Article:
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What If There’s No COVID Vaccine?

Although the multi-decade struggle against HIV/AIDS featured a great deal of tragedy and despair, the upshot is that medical science prevailed: what was once a death sentence is now a chronic condition. In thinking about worst-case scenarios for COVID-19, this recent experience offers both lessons and hope.

NEW YORK – When it comes to ending the COVID-19 crisis, our experience beating back HIV/AIDS can teach us much. Above all, it was never clear during that earlier pandemic whether we could count on an eventual vaccine to be part of the solution. In our efforts to overcome today’s crisis, we would be remiss to forget this lesson.

During the early years of the HIV/AIDS crisis, I ran a laboratory at Harvard University, where we were researching the virology of the disease. Early observations showed that an HIV infection elicits an unprecedentedly strong response from both arms of the immune system – the B cells and the T cells. The body detects the threat posed by the disease, and it fights back as hard as it can, but fails. How, I wondered, can we create a vaccine that outdoes the best our bodies can do? It has now been 35 years, and we still don’t have an answer.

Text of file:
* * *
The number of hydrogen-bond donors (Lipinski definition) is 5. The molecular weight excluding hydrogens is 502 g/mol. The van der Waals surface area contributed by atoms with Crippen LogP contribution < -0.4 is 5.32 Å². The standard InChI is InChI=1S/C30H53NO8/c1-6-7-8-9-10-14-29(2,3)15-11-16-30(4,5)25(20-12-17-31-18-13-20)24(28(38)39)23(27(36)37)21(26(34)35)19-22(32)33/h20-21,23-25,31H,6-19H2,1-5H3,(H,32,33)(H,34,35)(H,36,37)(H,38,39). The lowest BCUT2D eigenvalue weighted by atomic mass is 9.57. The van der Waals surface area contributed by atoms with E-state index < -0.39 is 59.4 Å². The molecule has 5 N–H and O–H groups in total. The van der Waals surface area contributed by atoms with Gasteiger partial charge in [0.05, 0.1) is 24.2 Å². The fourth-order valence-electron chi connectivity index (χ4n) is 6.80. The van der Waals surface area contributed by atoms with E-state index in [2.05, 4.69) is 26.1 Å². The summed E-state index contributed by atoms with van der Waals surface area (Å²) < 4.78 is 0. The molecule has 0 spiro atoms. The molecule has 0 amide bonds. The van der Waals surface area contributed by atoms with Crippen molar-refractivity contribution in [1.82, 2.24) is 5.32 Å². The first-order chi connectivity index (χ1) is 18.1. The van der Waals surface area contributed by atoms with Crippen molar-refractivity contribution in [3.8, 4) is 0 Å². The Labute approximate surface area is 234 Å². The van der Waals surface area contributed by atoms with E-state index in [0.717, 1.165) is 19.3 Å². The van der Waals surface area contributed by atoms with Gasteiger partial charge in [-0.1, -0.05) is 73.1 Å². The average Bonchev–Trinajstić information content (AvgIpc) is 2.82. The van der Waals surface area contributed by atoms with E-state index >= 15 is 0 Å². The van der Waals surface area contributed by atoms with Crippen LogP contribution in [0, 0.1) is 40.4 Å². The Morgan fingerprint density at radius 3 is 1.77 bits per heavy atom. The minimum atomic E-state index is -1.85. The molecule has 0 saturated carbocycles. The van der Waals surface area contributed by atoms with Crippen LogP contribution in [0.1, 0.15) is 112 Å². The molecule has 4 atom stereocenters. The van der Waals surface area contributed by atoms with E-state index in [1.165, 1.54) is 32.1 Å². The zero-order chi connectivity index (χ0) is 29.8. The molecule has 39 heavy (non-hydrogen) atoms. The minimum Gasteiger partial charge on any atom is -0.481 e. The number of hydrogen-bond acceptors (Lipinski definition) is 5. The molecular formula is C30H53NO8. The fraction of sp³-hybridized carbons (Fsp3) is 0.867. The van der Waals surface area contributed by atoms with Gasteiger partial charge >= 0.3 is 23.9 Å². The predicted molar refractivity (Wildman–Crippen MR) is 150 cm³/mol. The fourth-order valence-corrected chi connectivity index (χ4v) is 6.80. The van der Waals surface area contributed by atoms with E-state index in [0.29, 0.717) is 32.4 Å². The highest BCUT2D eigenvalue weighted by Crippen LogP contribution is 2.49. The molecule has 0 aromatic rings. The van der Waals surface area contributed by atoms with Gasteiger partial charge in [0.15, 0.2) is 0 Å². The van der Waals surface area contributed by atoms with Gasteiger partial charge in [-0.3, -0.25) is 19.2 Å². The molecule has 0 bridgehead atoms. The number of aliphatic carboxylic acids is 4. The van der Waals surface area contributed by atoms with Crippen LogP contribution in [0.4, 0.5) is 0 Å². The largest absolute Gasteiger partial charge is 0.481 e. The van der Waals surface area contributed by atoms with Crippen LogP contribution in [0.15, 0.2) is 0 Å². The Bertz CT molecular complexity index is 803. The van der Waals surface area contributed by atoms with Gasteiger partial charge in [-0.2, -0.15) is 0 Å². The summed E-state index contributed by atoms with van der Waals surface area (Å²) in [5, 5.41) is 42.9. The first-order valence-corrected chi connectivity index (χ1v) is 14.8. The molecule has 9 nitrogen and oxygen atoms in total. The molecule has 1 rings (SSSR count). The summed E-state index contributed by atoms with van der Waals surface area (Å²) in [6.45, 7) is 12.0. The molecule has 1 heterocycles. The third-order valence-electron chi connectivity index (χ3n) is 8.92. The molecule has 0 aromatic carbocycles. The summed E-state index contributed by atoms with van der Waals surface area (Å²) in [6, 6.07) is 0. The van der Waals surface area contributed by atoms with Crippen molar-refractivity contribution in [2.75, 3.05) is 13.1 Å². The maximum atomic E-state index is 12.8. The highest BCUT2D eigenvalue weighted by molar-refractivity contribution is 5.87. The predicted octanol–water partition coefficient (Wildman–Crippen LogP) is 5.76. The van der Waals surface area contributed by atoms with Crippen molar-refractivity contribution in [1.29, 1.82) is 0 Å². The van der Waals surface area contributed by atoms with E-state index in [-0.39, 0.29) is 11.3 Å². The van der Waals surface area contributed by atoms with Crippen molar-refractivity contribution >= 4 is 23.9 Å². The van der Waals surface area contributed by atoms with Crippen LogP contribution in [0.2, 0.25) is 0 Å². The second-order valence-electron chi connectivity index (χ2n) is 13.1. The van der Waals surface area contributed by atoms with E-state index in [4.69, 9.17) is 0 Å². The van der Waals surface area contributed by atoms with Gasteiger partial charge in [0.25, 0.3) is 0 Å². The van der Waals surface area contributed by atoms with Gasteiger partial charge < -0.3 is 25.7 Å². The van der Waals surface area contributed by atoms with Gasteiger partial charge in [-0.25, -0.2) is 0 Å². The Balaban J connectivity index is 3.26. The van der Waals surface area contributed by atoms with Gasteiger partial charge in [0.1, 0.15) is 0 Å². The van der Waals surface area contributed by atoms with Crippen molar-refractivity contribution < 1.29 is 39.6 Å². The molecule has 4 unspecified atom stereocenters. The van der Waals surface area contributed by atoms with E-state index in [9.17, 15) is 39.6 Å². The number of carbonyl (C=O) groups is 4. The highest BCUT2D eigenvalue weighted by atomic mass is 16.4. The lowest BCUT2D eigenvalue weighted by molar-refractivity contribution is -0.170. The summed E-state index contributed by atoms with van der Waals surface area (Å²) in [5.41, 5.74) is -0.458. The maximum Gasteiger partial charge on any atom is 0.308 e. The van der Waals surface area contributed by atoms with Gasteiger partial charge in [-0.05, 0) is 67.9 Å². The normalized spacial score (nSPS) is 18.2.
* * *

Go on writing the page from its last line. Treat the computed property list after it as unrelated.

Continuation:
The quest for a COVID-19 vaccine isn’t this bleak, but nor is it particularly bright. Six decades of experience with coronaviruses – which cause the common cold as well as more serious diseases like severe acute respiratory syndrome (SARS) and Middle East respiratory syndrome (MERS) – offers reason for both optimism and caution.

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